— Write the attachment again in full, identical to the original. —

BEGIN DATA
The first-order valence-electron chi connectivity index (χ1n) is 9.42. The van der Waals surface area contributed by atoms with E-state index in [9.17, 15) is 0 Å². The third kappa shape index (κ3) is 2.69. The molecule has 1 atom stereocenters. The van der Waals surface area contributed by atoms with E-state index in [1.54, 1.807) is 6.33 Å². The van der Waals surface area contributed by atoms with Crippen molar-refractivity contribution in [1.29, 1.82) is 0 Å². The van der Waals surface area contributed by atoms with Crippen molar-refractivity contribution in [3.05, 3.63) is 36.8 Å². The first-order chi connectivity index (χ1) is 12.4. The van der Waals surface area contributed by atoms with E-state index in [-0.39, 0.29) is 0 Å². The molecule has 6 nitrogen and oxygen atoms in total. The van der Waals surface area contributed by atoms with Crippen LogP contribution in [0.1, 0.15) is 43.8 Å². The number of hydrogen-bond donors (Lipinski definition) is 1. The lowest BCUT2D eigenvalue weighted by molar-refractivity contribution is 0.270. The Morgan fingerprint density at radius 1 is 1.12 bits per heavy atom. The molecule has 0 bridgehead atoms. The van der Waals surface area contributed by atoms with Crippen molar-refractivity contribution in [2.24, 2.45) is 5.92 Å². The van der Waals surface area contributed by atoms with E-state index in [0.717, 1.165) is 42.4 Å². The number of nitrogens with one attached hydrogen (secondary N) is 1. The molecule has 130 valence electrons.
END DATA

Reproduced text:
The first-order valence-electron chi connectivity index (χ1n) is 9.42. The van der Waals surface area contributed by atoms with E-state index in [9.17, 15) is 0 Å². The third kappa shape index (κ3) is 2.69. The molecule has 1 atom stereocenters. The van der Waals surface area contributed by atoms with E-state index in [1.54, 1.807) is 6.33 Å². The van der Waals surface area contributed by atoms with Crippen molar-refractivity contribution in [1.29, 1.82) is 0 Å². The van der Waals surface area contributed by atoms with Crippen molar-refractivity contribution in [3.05, 3.63) is 36.8 Å². The first-order chi connectivity index (χ1) is 12.4. The van der Waals surface area contributed by atoms with E-state index in [-0.39, 0.29) is 0 Å². The molecule has 6 nitrogen and oxygen atoms in total. The van der Waals surface area contributed by atoms with Crippen LogP contribution in [0.1, 0.15) is 43.8 Å². The number of hydrogen-bond donors (Lipinski definition) is 1. The lowest BCUT2D eigenvalue weighted by molar-refractivity contribution is 0.270. The Morgan fingerprint density at radius 1 is 1.12 bits per heavy atom. The molecule has 0 bridgehead atoms. The van der Waals surface area contributed by atoms with Crippen molar-refractivity contribution in [2.24, 2.45) is 5.92 Å². The van der Waals surface area contributed by atoms with E-state index in [0.717, 1.165) is 42.4 Å². The number of nitrogens with one attached hydrogen (secondary N) is 1. The molecule has 130 valence electrons.